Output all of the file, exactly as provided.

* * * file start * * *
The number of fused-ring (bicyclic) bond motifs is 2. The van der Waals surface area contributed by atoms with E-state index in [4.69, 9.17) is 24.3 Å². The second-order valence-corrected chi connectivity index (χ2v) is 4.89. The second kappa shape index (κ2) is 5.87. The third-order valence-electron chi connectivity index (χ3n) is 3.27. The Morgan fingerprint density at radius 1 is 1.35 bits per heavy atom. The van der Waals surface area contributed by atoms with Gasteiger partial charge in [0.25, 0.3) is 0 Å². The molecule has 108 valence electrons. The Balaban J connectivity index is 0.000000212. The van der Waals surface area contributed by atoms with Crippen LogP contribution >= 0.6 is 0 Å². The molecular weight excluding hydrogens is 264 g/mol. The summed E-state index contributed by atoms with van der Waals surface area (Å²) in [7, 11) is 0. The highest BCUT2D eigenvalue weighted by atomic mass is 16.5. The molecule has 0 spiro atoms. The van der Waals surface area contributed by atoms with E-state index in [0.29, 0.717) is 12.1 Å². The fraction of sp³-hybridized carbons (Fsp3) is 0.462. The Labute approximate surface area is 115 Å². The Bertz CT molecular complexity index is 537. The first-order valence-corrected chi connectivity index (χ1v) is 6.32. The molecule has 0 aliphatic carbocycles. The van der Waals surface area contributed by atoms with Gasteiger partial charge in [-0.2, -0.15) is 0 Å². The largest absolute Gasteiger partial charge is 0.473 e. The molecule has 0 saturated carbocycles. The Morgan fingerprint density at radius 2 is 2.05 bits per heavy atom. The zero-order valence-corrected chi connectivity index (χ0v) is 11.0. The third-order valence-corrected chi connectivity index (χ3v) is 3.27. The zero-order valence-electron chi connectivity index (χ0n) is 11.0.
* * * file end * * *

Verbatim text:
The number of fused-ring (bicyclic) bond motifs is 2. The van der Waals surface area contributed by atoms with E-state index in [4.69, 9.17) is 24.3 Å². The second-order valence-corrected chi connectivity index (χ2v) is 4.89. The second kappa shape index (κ2) is 5.87. The third-order valence-electron chi connectivity index (χ3n) is 3.27. The Morgan fingerprint density at radius 1 is 1.35 bits per heavy atom. The van der Waals surface area contributed by atoms with Gasteiger partial charge in [0.25, 0.3) is 0 Å². The molecule has 108 valence electrons. The Balaban J connectivity index is 0.000000212. The van der Waals surface area contributed by atoms with Crippen LogP contribution >= 0.6 is 0 Å². The molecular weight excluding hydrogens is 264 g/mol. The summed E-state index contributed by atoms with van der Waals surface area (Å²) in [7, 11) is 0. The highest BCUT2D eigenvalue weighted by atomic mass is 16.5. The molecule has 0 spiro atoms. The van der Waals surface area contributed by atoms with E-state index in [0.29, 0.717) is 12.1 Å². The fraction of sp³-hybridized carbons (Fsp3) is 0.462. The Labute approximate surface area is 115 Å². The Bertz CT molecular complexity index is 537. The first-order valence-corrected chi connectivity index (χ1v) is 6.32. The molecule has 0 aliphatic carbocycles. The van der Waals surface area contributed by atoms with Gasteiger partial charge in [-0.2, -0.15) is 0 Å². The largest absolute Gasteiger partial charge is 0.473 e. The molecule has 0 saturated carbocycles. The Morgan fingerprint density at radius 2 is 2.05 bits per heavy atom. The zero-order valence-corrected chi connectivity index (χ0v) is 11.0. The third-order valence-corrected chi connectivity index (χ3v) is 3.27. The zero-order valence-electron chi connectivity index (χ0n) is 11.0.